incantations coming from outside: “ardeiridichidelunăcartofi” (83). Ruth remembers a multicultural city, tolerant to foreigners, in which Romanians lived together with Germans, Jews, and Romani. She remembers the family’s usual route in a horse- drawn carriage, along the Dâmboviţa River, to Sf. Gheorghe Square, to Athénée Palace, down on Calea Victoriei, and finally to Herăstrău Park.
Since “roots precede routes,” as James Clifford famously stated (3), the narrator’s sense of belonging to the Romanian cultural space gives meaning and direction to his daily itinerary:
I was carrying inside me a grand street, a royal street, and I let it unroll inside me like a carpet in the middle of the village, among small houses, to the chocolate shop and the Tea-Room, to the centre and inside the school (149).
Going to school becomes a self-centred experience, as the narrator imagines himself walking down Calea Victoriei, the “royal street,“ populating it with luxury hotels, chic cafes, and boutiques. He isolates himself from the others in order to imagine the world that is lying behind the Iron Curtain, translating an Eastern European reality into a Western context. Facing the East in the West,8 he acknowledges his affinities with Romania, and defines himself, just like his mother, as “a true emigrant” (149).
“I have nothing to do with these morons,” Ruth declares, distancing herself from her Swiss neighbours, whom she considers rural and unmannered, in spite of their prosperity (202). Adopting urbanism as a way of living, she criticizes the contemporary Western lifestyle for its individualistic thinking, its lack of refinement and contact with the past. Ruth herself wants to maintain a certain kind of etiquette by transmitting to her children the inter-war good manners. A German neighbour in Bucharest, the stylish Madame Megiesch – “the chocolate mother,” as Ruth used to call her – becomes the model of a true lady (120-21).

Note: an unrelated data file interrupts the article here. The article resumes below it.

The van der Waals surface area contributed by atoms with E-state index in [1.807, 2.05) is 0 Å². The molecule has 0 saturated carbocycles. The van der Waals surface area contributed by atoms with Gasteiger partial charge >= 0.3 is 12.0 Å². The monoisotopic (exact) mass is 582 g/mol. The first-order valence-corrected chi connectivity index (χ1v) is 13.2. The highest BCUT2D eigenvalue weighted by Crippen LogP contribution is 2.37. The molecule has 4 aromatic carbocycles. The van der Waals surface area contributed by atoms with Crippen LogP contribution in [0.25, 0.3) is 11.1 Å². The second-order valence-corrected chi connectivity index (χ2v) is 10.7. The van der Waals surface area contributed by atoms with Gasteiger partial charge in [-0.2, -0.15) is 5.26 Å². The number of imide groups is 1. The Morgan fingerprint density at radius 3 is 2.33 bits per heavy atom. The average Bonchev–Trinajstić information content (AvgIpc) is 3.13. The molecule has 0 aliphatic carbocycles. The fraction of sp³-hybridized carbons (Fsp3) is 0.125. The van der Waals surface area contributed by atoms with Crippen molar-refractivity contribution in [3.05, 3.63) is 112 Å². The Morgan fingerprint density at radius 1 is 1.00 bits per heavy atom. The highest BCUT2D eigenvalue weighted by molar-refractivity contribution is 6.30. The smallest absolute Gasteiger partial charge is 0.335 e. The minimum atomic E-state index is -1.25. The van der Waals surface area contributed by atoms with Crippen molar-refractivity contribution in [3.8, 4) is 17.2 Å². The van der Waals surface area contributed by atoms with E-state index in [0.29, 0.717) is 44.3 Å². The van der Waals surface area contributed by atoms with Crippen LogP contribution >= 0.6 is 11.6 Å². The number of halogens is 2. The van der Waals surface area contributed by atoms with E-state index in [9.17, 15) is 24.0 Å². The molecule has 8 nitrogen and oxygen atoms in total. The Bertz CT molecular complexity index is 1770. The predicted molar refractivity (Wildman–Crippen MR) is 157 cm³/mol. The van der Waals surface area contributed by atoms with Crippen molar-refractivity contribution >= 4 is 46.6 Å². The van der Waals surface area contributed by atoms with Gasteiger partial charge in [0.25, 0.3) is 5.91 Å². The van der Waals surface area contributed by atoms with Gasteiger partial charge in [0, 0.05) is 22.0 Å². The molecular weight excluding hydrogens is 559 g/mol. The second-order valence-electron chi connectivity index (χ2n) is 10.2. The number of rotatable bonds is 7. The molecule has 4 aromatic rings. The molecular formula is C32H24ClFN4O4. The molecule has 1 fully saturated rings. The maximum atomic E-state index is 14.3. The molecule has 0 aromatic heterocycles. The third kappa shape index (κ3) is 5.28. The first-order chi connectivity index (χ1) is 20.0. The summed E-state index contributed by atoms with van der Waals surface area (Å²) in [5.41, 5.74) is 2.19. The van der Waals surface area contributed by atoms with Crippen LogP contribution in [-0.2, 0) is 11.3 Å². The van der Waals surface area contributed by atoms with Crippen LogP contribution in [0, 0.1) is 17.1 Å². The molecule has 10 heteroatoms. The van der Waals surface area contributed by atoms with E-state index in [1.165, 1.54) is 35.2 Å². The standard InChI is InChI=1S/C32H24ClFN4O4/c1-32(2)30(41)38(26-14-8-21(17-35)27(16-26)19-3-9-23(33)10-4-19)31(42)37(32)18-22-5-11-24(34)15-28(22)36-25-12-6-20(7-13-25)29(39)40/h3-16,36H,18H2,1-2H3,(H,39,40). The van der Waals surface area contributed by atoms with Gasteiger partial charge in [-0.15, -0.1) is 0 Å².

In an intriguing way, the narrator spiritually identifies with his mother, while saying very little about his Swiss father, an absent figure in the novel. His mother’s preoccupation with the past transforms him irrevocably into a “strange mutant, incapable of living in the real world” (Makine 195). Hence, the narrator’s double perception of space that makes him an exile, someone who has “the power to live
8 This paraphrases the title of an important collection of articles Facing the East in the West: Images of Eastern Europe in British Literature, Film and Culture (Eds. Barbara Korte, Eva Ulrike Pirker and Sissy Helff. Amsterdam and New York: Rodopi, 2010).
here with one’s feet on the ground,” but also there, “miles away in his imagination” (Jankélévitch 253, my translation, my italics).
Bucharest – A Place of Return
In his well-documented book The Vanished Bucharest, the Romanian architect George Leahu reconstructs the image of old Bucharest as it was before communism, indicating that “millions of memories, of recollections, still in our minds and souls, are now nothing but shadows of real things so heartlessly crushed and pushed away by the bulldozer” (120, my translation). Leahu points to the disastrous consequences of communism: a ruthless regime that destroyed the organic growth of a city, disfiguring it. These “shadows of real things” come to life in Haller’s novel, where the characters keep re-memorating them.